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What's your programming style?

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Ok, just wondering what peoples programming styles are? Are you someone who plans everything before hand and make sure that you can think of a solution before you start programming. Or are you someone who doesn't plan much and dont try to find a solution until you reach the problem. MY style Me, I tend to make notes on my game before I start, such as features I would like to include etc... I don't worry about if the solution, once I have enough notes on what I want I start programming and work my way through the features finding solutions when I am presented with a problem.

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Depends on the scope and nature of the problem.

Generally I'll think through a problem during the slow parts of the day (bathroom, shower, driving, boring tv, waiting for food) until I'm reasonably comfortable with the solution. Sometimes it requires jotting things down and notes, but that's rare. Then I'll implement things.

The key there is being sure to break problems down into ~3 hour chunks of work at a time.

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I usually delve into programming first.Code a few hours like mad to implement what I want.Then after getting the result and messing everything up I start cleaning things up :)

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I do this

Quote:
Original post by Black Knight
I usually delve into programming first.Code a few hours like mad to implement what I want.Then after getting the result and messing everything up I start cleaning things up :)


but am working towards making myself do this

Quote:
Original post by Telastyn
Generally I'll think through a problem during the slow parts of the day (bathroom, shower, driving, boring tv, waiting for food) until I'm reasonably comfortable with the solution. Sometimes it requires jotting things down and notes, but that's rare. Then I'll implement things.

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I often make notes and sketches first - it's a habit I developed during my time as a level-designer. It works for programming too so I've kept it. Then, depending on the task at hand, I'll make a prototype, or if I'm familiar with the subject, I'll start writing production code right away.

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I spend time thinking over problems and deriving possible solutions in my head then, once I think I've found one that's satisfactory, I prototype the solution in a project all of its own. The idea is that not only do I begin coding with a near-ideal solution in mind but I'm forced, due to the prototyping, to keep things modular and loosely coupled.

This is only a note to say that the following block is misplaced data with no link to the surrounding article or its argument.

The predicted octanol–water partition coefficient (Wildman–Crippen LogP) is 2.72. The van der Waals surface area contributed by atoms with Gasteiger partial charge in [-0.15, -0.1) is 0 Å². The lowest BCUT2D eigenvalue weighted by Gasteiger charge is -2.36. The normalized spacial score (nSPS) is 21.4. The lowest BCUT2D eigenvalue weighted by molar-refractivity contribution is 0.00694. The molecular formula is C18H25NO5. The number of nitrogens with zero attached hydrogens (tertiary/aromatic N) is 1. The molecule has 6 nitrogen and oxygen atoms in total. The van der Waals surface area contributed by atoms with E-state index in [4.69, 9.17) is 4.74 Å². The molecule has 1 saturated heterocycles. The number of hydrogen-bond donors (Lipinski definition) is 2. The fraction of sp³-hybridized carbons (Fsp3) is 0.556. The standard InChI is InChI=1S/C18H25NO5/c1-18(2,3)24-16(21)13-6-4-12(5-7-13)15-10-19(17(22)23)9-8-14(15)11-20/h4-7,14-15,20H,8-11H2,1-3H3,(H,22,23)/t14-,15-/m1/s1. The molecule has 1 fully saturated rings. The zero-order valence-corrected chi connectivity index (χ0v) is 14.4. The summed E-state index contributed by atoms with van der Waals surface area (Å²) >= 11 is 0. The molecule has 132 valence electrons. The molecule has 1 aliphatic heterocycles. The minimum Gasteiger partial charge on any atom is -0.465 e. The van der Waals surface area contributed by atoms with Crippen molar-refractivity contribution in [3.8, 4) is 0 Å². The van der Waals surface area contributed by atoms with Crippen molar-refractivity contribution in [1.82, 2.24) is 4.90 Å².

If the prototype fails initially, I either refactor it to make it work or go back to thinking up new solutions with the added knowledge of what didn't work from the failed prototype.

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I usually try to split the task into several smaller ones, this usually results in modulate code that is far easier to test than a full blown class that does almost everything and due to the nature of modules it also makes for shorter compile times.

Before I start writing any code I try to fully understand what I am going to program(the algorithms, some potential pit falls...)
after this I examine the algorithms to get an idea about which containers to use ... and finally I try to get rid of redudant computations and if possible try to rewrite algorithms to make them suitable for parallel processing, you know the many cores systems we will have in a few years.


Some of these steps can t be thought of in advance, so you will have to refactor your code once its working.
The final result is usually pretty reuseable code and saves time on the long run.

Just a note: Never start to work on multiple modules of a task in parallel, finish one first, its far easier to debug one module, than to find bugs that are caused due to interaction of incomplete modules.
Just write some simple helper modules if you really need them to get the previous task done at all.

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Quote:
Original post by Telastyn
Generally I'll think through a problem during the slow parts of the day (bathroom, shower, driving, boring tv, waiting for food) until I'm reasonably comfortable with the solution. Sometimes it requires jotting things down and notes, but that's rare. Then I'll implement things.


I thought I was the only person who thought about programming in the shower! [smile]


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Game wise I take a more flexible and agile approach. First I will write down a general overview of the game. Basically a anorexic design doc. It is only about 1 paragraph or so long and lays out the basics of the game. IE read my journal here the entry about the orbis overview. I will then implement that stuff and I have the main core of the game. From there I go and start adding features to make the game more full/polished. The reason I do it this way is because I find it easier to manage and develop a project without knowing everything you want it to do. If I start doing a severely detailed design I get carried away and it make the project exponentially harder to work on. I would rather see the project evolve in a flexible way which helps prevent features not making it or realizing the feature is imposible because you feel the flow of the game peice by peice. I think of code as art not science :D

Edit: Am I the only person who has solve a very hard to solve programming bug/error/and or algorithm in their sleep? Oh yes I think about programming in the shower, bathroom, and at work(rather dull job) all the time.

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